Today marks the start of National Cyber Security Awareness month, held every October since 2004 in the United States and since 2012 in Europe. The National Cyber Security Alliance sponsors this event along with multiple federal agencies to encourage vigilance and protection by all computer users.
This year’s National Cyber Security Awareness month comes on the heels of some pretty damning breaches and hacks, that are changing the conversation on how personal data is stored and used to identify users.
Here’s what you need to know:
- The fallout from the breaches is just beginning. When credit card numbers get stolen, a new lifecycle is born. It is true that there is a “shelf-life” for the actual validity of credit cards; that is, so long as the breach remains unpublicized, the fraudsters are able to aggregate, sell and use the data. However, even though once the “word” gets out and the value of the card number itself quickly drops, the data can still be used to improve databases, enhance phishing schemes and support other account takeover crimes. Cancelling cards or implementing credit freezes, can only go so far. Fraudsters use sophisticated social engineering schemes to convince victims to hand over other personal details, transfer money and even provide remote access to accounts that they will themselves authenticate into.
- Traditional cybersecurity approaches are not working. Static endpoint solutions and other capabilities that look at risk information at specific points in time (like user authentication, malware, device ID, geolocation) have been and will continue to be a source of vulnerability as fraudsters are increasing sophisticated and look at all these as specific areas to attack. This ends up being a cat-and-mouse game, which has no end. Using dynamic approaches, like behavioral biometrics, changes the rules of the game and goes straight to the source of the action, that is to verify the actual user, not what device or token was used to access a particular account.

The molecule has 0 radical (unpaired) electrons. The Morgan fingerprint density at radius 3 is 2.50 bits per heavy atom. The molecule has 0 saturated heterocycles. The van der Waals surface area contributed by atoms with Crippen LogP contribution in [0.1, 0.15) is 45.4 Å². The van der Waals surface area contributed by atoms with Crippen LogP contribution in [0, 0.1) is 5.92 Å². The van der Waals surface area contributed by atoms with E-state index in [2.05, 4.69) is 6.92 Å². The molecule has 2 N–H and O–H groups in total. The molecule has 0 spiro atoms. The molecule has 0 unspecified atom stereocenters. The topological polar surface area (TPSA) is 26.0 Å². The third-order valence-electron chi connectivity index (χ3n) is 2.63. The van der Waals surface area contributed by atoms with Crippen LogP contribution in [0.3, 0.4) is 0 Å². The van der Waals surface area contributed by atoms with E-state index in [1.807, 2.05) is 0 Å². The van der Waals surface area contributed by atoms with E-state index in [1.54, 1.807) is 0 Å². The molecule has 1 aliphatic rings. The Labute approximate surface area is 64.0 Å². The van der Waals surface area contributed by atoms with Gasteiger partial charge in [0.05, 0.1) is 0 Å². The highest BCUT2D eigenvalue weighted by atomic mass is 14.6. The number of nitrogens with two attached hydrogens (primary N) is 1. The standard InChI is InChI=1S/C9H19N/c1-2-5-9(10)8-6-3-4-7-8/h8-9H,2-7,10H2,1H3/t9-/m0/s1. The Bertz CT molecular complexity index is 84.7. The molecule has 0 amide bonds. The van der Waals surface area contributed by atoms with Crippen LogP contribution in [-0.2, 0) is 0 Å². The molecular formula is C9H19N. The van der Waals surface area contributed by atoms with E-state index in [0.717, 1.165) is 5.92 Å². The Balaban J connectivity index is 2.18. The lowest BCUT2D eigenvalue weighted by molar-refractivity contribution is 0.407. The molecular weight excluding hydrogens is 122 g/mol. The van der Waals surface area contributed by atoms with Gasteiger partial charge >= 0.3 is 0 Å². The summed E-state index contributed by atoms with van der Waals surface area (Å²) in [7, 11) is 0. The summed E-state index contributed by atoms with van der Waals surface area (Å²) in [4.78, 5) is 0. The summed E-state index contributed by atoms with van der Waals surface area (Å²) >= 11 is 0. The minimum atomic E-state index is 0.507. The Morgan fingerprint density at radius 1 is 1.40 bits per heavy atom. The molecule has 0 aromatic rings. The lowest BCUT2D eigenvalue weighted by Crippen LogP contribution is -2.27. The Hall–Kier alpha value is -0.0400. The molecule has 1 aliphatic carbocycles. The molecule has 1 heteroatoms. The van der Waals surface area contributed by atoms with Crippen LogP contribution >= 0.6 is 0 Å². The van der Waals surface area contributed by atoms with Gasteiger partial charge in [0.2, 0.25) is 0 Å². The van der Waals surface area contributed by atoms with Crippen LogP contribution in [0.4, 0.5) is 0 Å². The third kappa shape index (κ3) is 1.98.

- Good cyberhygiene applies to everyone. No one is immune from the threat that is being faced today. More than 9 billion credentials have been stolen since 2013, translating into 61 records per second, and this number will only continue grow. Even the smallest businesses can provide a window into the personal details of individuals, who can in turn be hacked and serve as a springboard to attacking their corporate bank accounts, which in turn can cause the loss of large sums of money, putting further people at risk. Small steps like thinking twice before clicking on links that can install malware on a machine, can go a long way. More scalable methods involve changing the structure of authentication protocols from one-time events to continuous modes.
- Behavioral biometrics is emerging as a leading antidote. In July, Forrester analyst Andras Czer joined us for a discussion on “Why Behavioral Biometrics Are So Popular Now”. While a static piece of data like a number or holding the correct device cannot truly provide definitive evidence someone is who they claim, their behavior can. More than 500 parameters like the way we type, scroll, toggle between fields, use shortcuts, hold the phone, etc. are used to distinguish between a legitimate user and a fraudster, even if they have the correct credentials for logging in or applying for a credit card.